More than a billion people risk losing their hearing because of the habit of listening to music at high volume and for a long time. The World Health Organization is sounding the alarm on the occasion of World Hearing Day, held on 3 March.

Listening to music at full volume is a continuous hearing stress that can lead to an early decline in hearing and unfortunately cases are now growing compared to the past. There are many cases of early reduction of the hearing threshold for those living in industrialized and noisy cities. If we add the incorrect listening of music, wherever you are and at excessive volumes, we can have harmful effects on our ears,” says Dr. Luca Malvezzi, specialist in Otorhinolaryngology and Facial Cervical Surgery in Humanitas.

“Often the volume is further increased to exclude external noise, for example when travelling on public transport in order to intensify the enjoyment of music. This makes it easy to exceed 80-100 decibels. A sound delivered at 100-120 decibels is equivalent to the noise of a chainsaw in action or jet at take-off. Speaking is delivered and heard normally at 30-40 decibels and this would be the intensity at which to listen to music without risk “.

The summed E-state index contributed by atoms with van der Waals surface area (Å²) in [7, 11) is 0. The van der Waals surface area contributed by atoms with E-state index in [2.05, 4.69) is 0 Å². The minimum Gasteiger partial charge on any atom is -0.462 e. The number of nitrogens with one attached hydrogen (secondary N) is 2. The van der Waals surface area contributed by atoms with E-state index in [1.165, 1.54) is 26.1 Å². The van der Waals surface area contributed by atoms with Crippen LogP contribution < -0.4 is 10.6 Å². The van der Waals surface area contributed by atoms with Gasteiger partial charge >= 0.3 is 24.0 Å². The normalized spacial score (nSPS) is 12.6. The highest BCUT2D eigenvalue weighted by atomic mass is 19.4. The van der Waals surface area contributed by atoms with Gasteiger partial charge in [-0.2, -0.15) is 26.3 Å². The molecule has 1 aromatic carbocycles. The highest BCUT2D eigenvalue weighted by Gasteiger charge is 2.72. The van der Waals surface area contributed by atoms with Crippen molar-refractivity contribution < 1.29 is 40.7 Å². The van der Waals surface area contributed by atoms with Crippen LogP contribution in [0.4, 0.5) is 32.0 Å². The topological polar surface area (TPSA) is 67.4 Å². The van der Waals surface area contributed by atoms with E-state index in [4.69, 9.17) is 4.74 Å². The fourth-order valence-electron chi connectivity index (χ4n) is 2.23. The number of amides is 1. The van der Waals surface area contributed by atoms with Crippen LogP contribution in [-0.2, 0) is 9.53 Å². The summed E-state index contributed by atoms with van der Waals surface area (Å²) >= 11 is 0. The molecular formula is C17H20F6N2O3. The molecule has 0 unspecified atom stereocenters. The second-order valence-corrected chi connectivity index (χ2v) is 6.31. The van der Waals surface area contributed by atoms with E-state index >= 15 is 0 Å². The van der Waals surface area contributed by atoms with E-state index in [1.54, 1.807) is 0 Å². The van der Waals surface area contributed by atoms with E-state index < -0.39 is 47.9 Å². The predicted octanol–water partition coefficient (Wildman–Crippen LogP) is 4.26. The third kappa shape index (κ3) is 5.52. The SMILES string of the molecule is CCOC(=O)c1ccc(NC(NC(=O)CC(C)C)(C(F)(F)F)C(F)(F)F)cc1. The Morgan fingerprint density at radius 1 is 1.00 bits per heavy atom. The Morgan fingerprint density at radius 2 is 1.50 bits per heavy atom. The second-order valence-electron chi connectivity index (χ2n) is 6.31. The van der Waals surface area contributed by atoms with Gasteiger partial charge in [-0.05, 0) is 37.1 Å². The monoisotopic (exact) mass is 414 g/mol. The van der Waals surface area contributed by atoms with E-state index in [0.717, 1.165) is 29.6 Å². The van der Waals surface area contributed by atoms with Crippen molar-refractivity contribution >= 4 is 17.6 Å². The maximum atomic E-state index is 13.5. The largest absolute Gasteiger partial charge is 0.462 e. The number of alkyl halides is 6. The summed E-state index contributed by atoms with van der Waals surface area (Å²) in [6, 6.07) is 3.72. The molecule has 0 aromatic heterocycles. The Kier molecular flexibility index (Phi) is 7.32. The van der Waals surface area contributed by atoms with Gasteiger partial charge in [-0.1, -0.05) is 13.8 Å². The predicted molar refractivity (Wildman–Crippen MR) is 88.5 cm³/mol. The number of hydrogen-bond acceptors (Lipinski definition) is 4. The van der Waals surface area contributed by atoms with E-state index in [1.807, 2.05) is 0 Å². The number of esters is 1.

Risks of a noisy environment

“Those living in large cities are exposed to continuous stress to the hearing system, mainly by the so-called noise pollution. This can result in the risk of premature aging of hearing, accompanied by physiological ageing of the hearing system, which can already be seen after the twentieth year of age on acute frequencies (8000 Hz). Just think that the noise of a busy road is around 80/100 decibels, a noise slightly lower than the one emitted by a pneumatic hammer. When the hearing system deteriorates, the high and medium frequencies are the first to be affected. Presbycusis can interfere with social life, resulting in difficulties in distinguishing words, sometimes in older people, and it can contribute to isolation and sadder senility,” explains Dr. Malvezzi.


Tips for listening to music safely

To preserve your hearing, you don’t have to give up music, but – as the specialist suggests – it’s enough to take some precautions.

Follow the 60/60 rule can be a good suggestion, i.e. listening to music at no more than 60% of the maximum volume and no more than 60 minutes at a time.

You should also prefer external headphones to earphones, because the sound from the headphones is softer and less traumatic on the eardrum membrane. The earphones are placed directly in the ear cup and have a more damaging potential for the eardrum, precisely because the delivery of sound is in direct (or almost in direct) contact with the membrane,” concludes Dr. Malvezzi.